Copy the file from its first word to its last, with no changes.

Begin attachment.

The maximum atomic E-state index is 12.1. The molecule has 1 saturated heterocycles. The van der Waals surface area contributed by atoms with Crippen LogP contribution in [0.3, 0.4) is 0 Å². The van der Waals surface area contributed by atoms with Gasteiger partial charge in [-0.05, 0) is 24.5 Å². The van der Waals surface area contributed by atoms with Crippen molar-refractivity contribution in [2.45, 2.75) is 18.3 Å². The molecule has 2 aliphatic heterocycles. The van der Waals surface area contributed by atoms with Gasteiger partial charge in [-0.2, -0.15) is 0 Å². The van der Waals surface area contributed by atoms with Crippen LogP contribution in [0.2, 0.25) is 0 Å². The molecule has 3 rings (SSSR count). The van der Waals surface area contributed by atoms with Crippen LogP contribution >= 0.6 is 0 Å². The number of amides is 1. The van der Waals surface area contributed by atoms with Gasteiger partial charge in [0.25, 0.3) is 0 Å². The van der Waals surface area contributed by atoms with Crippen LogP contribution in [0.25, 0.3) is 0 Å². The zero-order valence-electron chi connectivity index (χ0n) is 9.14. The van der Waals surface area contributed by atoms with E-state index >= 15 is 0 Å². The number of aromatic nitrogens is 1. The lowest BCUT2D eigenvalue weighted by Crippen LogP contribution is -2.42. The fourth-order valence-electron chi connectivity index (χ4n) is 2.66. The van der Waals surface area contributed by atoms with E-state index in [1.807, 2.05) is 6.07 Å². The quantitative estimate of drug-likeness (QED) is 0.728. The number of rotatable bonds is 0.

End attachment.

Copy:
The maximum atomic E-state index is 12.1. The molecule has 1 saturated heterocycles. The van der Waals surface area contributed by atoms with Crippen LogP contribution in [0.3, 0.4) is 0 Å². The van der Waals surface area contributed by atoms with Gasteiger partial charge in [-0.05, 0) is 24.5 Å². The van der Waals surface area contributed by atoms with Crippen molar-refractivity contribution in [2.45, 2.75) is 18.3 Å². The molecule has 2 aliphatic heterocycles. The van der Waals surface area contributed by atoms with Gasteiger partial charge in [-0.2, -0.15) is 0 Å². The van der Waals surface area contributed by atoms with Crippen LogP contribution in [0.2, 0.25) is 0 Å². The molecule has 3 rings (SSSR count). The van der Waals surface area contributed by atoms with Crippen LogP contribution >= 0.6 is 0 Å². The number of amides is 1. The van der Waals surface area contributed by atoms with Gasteiger partial charge in [0.25, 0.3) is 0 Å². The van der Waals surface area contributed by atoms with Crippen LogP contribution in [0.25, 0.3) is 0 Å². The zero-order valence-electron chi connectivity index (χ0n) is 9.14. The van der Waals surface area contributed by atoms with E-state index >= 15 is 0 Å². The number of aromatic nitrogens is 1. The lowest BCUT2D eigenvalue weighted by Crippen LogP contribution is -2.42. The fourth-order valence-electron chi connectivity index (χ4n) is 2.66. The van der Waals surface area contributed by atoms with E-state index in [1.807, 2.05) is 6.07 Å². The quantitative estimate of drug-likeness (QED) is 0.728. The number of rotatable bonds is 0.